The soul is harder to change: BMitzvah & the Book of Ruth

The soul is harder to change:  BMitzvah & the Book of Ruth

After seven weeks of studying the Book of Ruth, our BMitzvah cohort took the reigns on our discussions. Having the BMitzvah students lead text discussion is such a joy. These students deeply embody the middot (values) of “studying in order to teach” and “sharpening the wisdom of one’s teacher.” While working on these student-led discussions, we focused on using the tools of Sefaria, which allows you to view all of Tanakh (the Hebrew Bible) and have easy access to commentary and definitions of Hebrew words. I love seeing the BMitzvah students deepen their engagement with Tanakh through these tools. 

Leo kicked off our conversations connecting the first few verses of the Book of Ruth, with Naomi’s decision to “reside and remain” in Moab, to our current experience of quarantine. He asked what changes we’d hope to see at the end of quarantine. Zoey said she wanted to see people be more sympathetic to each other. Remi wanted to see people outside more, safely. The text discussion that followed raised a lot of juicy questions about how we make big life decisions, especially in response to crises that are out of our control. 

Zoey then led her discussion, asking why, after Naomi changes her name to Mara at the end of Chapter 1 of Ruth, does everyone still call her Naomi? How does it feel to not be called your chosen name? She connected this to the experiences of trans people being misgendered, a powerful association. Zoey brought our attention to the Aramaic Targum, which translates Mara as “bitter of the soul.” She thought this highlighted the differences between being “bitter of soul” and “bitter of life” as one can have bitter circumstances but still find happiness. Ronia added that souls are harder to change than life circumstances, perhaps indicating that Mara’s bitterness was more permanent than we thought.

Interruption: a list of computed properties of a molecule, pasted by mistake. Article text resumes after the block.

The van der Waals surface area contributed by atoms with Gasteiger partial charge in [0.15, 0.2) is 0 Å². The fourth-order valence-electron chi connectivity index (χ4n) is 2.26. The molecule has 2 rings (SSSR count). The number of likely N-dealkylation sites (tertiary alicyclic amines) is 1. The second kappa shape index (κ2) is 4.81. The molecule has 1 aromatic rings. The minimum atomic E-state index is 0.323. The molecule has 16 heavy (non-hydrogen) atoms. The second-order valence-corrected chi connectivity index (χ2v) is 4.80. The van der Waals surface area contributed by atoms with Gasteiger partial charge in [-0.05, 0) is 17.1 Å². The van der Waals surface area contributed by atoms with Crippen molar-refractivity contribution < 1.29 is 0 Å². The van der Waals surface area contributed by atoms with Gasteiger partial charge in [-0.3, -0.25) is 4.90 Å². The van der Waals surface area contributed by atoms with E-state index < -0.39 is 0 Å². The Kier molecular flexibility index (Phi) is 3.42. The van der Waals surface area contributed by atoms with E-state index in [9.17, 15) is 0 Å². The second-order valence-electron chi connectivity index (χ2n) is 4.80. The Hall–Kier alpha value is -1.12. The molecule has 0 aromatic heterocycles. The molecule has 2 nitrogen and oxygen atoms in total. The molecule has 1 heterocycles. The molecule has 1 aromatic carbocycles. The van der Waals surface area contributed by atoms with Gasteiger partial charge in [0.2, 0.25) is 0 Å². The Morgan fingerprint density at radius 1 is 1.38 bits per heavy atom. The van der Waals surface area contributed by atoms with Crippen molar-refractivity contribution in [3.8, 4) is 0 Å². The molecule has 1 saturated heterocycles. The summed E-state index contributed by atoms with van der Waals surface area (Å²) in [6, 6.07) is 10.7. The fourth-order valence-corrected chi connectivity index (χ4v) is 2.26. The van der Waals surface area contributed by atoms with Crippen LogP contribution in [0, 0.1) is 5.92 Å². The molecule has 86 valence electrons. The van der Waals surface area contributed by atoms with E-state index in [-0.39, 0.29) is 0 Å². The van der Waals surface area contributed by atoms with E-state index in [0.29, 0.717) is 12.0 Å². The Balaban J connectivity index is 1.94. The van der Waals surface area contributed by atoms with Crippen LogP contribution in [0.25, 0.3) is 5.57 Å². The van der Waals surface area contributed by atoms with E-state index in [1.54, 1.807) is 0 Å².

Zahdi led us in a discussion on rumors, focusing on the information that Boaz gets about Ruth when he meets her. Zahdi’s video hook highlighted the fact that rumors are usually “dread rumors” and not “hopeful rumors.” In contrast, the information Boaz gets about Ruth is very positive, which may have meant that he was more likely to believe it. Nathan agreed, saying he didn’t think anyone would spread a rumor that wasn’t true. 

Remi looked at one of the most perplexing scenes in the Book of Ruth, where Ruth lies down at Boaz’s feet, in hopes that he will marry her. Remi focused on how Ruth introduces herself to Boaz when he wakes up, as his handmaiden. We discussed how that introduction provokes a positive reaction in Boaz, partially because he values loyalty and humility so much. Remi connected this to the theme of reputation: why does reputation matter? Can your reputation change?

Ronia finished our discussions by focusing on the role of the witness, starting with an interactive game! We looked at the witnesses present when Boaz negotiates his marriage to Ruth. Why is it important for witnesses to be present at an event like this? Zoey answered so that you have proof that something really happened. Nathan agreed, saying it’s good to have someone to back you up that this important thing happened. Ronia asked whether we would want to have a witness with us all the time to back us up. “Definitely no. No no no, no thank you,” said Zoey. Most of us agreed that, while witnesses are important, privacy is also. 

As a whole, the group connected a lot to the relationship between the community and the individual in the Book of Ruth. These themes are present in our lives always and especially at a time like this when we can feel quite distant from our communities. I’m grateful that we’re able to stay connected as a cohort through these deep discussions!

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